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Bible Commentaries
Judges 16

Garner-Howes Baptist CommentaryGarner-Howes

Verses 1-3

Judges - Chapter 16

Samson at Gaza, vs. 1-3

Samson seems to have moved boldly at will among the Philistines, entering their cities and leaving without being captured. By this time his miraculous power was doubtless well know far and wide. In this incident, however, Samson is seen slipping into sin of the kind which would finally defeat him. Gaza was the southernmost of the chief Philistine cities, on the coastal plain, near the cities in the allotment of the tribe of Judah which had been later assigned to the tribe of Simeon.

Samson on a visit to Gaza became enamored with a harlot of the place, and was spending a night with her. His presence was known to the men of the city, who thinking they had him trapped, barred the gates, intending to kill him in the morning. Why they felt it necessary to wait until morning is not noted. No doubt they were afraid of him and, perhaps, were trying to find out a way they could handle him.

Somehow Samson learned that they planned to take him the following morning, so arose at midnight to leave. Finding the doors of the gates shut and barred he simply pulled up the posts on which the doors were set and carried the whole thing off with him. Samson carried these across country to Hebron, the chief city of the tribe of Judah, and there deposited them on top of a hill visible from the city gates. The doors were transported a distance of about forty airline miles. This feat of Samson’s served two purposes: 1) it embarrassed the Philistines and frustrated them even more in their determination to destroy Samson; 2) it put the Judahites to shame because it showed the mighty power available through the Lord to overthrow the Philistine oppression if they would respond with repentance, (1 Corinthians 15:34).

Verses 4-14

Vexed by Delilah, vs. 4-14

How sad it is to see the beginning of Samson’s fall here. Samson had cause to be despairing. The men of Judah had failed him twice, and seemed the people did not care whether they served the Philistines or not. Yet Samson should have found spiritual strength in the Lord also, and to have stood alone as he had before. But this time he gave in to the weakness of his flesh, his great passion for women. It would appear that he really liked Delilah, though probably in lust rather than love. Certainly Delilah had no love for him, blot saw him only as a desirable client for her prostitution.

So Samson came regularly to Delilah, who lived in the valley of Sorek, which was in the vicinity of Zorah, Timnah, and Ekron. Sorek means "choice vine", another allusion to the vine culture carried on there. Others were following Samson’s movements also, watching for an opportunity to trap him. They realized that he had some supernatural source of strength. These five lords of the Philistines represented the five major cities of the Philistines, and included Ekron, Gaza, Ashdod, Gath (elsewhere called the mother, or chief, city), and Ashkelon. They came to Delilah to hire her to find out Samson’s secret of strength. Each offered to give her eleven hundred, pieces of silver, an amount to make her extremely wealthy for the times. This wou1d be about $4,125 in today’s values, but worth enormously more in buying power of Delilah’s time. It shows how badly the Philistines wanted to be rid of Samson.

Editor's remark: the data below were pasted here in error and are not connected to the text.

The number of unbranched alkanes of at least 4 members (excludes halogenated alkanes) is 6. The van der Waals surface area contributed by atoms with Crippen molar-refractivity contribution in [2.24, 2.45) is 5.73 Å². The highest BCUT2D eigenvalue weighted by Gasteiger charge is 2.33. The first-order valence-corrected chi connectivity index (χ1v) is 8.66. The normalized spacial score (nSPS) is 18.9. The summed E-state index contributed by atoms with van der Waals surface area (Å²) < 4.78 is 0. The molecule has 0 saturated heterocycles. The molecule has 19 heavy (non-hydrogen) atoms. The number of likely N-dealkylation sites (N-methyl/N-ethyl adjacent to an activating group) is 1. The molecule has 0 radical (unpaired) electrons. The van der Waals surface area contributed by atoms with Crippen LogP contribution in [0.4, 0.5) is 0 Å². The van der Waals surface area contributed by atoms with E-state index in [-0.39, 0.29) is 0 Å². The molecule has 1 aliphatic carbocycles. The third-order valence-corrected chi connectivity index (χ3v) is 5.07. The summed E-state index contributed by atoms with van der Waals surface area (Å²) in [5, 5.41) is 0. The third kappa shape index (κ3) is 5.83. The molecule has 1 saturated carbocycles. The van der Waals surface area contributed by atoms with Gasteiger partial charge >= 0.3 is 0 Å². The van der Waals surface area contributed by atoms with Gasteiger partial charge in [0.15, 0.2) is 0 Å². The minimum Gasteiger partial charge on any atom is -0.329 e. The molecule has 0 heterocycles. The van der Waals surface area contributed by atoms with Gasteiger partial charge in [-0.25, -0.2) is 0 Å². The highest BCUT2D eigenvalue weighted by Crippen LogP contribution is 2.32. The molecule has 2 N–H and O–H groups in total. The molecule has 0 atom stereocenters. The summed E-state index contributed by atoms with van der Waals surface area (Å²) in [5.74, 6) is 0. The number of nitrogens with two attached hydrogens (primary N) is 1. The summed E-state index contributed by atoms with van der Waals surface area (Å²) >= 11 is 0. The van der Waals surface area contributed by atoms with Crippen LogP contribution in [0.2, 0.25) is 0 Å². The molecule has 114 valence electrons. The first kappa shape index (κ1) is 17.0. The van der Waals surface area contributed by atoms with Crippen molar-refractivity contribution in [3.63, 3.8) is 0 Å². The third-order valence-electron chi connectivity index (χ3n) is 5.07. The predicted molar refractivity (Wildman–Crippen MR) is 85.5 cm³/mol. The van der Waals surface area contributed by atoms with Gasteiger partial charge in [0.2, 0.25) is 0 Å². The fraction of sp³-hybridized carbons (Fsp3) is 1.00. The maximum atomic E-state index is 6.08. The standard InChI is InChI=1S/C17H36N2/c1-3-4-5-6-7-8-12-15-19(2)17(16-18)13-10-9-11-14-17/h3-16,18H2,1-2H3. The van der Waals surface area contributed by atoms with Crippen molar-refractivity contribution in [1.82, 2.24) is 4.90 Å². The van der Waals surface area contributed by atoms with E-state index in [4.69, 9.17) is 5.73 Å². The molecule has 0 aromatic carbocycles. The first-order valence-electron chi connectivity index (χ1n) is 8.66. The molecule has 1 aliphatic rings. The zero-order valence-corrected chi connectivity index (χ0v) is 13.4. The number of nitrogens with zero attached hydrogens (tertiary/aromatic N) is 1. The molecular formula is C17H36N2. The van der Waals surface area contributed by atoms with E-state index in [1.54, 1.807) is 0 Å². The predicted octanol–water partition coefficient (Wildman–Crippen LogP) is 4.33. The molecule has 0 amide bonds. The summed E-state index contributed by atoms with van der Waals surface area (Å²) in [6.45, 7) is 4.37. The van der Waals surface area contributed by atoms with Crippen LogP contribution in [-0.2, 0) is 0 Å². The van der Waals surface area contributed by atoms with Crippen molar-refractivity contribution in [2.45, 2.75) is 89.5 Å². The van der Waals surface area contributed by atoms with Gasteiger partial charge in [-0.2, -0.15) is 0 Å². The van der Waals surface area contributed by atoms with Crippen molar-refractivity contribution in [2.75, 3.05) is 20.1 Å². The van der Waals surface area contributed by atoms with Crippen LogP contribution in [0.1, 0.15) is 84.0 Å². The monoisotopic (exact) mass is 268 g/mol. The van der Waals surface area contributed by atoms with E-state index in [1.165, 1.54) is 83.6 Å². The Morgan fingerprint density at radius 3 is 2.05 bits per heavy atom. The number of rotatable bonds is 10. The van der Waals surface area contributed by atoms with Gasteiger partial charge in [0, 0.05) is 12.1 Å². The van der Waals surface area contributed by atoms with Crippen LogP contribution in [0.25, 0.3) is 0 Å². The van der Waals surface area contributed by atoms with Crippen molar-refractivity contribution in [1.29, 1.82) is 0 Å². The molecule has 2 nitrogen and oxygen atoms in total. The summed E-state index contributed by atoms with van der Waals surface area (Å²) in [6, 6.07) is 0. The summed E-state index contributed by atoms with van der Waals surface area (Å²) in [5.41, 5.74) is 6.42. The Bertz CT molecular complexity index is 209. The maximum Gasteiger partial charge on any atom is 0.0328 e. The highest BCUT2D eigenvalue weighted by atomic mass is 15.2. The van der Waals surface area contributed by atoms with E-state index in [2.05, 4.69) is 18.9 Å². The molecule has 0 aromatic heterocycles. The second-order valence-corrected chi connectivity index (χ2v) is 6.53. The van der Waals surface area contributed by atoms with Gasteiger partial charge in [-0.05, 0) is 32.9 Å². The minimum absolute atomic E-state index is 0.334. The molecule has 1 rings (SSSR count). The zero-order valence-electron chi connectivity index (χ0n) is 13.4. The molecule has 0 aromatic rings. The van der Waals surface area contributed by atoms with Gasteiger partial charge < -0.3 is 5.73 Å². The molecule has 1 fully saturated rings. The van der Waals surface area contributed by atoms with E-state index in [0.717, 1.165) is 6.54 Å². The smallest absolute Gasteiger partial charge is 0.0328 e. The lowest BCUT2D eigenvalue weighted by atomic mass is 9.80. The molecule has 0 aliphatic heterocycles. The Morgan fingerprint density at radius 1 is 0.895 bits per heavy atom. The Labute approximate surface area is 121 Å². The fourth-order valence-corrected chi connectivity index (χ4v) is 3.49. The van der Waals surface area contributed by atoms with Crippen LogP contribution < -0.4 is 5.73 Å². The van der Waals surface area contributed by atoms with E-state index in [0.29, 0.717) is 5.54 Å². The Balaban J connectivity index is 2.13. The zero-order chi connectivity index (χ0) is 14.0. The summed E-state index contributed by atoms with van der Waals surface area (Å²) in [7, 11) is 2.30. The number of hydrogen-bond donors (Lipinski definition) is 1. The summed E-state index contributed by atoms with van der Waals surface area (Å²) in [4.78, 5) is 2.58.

Delilah set about her task, to find out Samson’s strength. She must have pretended a deep devotion to him for he knew surely that the Philistines would take him if possible, and she had to make him trust her. This apparently Samson did, though he would not at first divulge anything. Her nagging and pretended love moved him ever toward the fatal divulgence. He was so sure of himself that he had no fear that she could deliver him to the Philistines, and seems to rather enjoy her attempts. When she cried each time, "Samson, the Philistines are upon you," it seems he would have expected something was amiss. But when God’s people go astray they seem to be blinded to the dangers of the world, (2Colossians 4:4).

First, Samson told Delilah that she might bind him with seven green, undried withs. These seem to be strands of strong bark used for binding things, but they were like so much twine when Samson flexed his muscles. Next she tried the new ropes he suggested, which it seems the Philistines should have known would not work from the incident at Ramath-lehi, He snapped them like twine. Each time Delilah had. Philistines lying in wait to take him, but they could not.

Each time Delilah’s complaining brought Samson nearer. to tragedy. The third time he dabbled around the truth in telling her she might weave his hair in the web of the loom and pin it, and he would be weak like any other man. So she made him sleep, probably with a potion of some kind, and wove his hair as suggested. He was then wakened with the cry, "The Philistines are upon thee." Samson jumped up, snapped the pin and walked off with it and the web on his head. It appears that this should have alerted Samson to what was happening, but it did not.

Verses 15-20

Betrayed by Delilah, vs. 15-20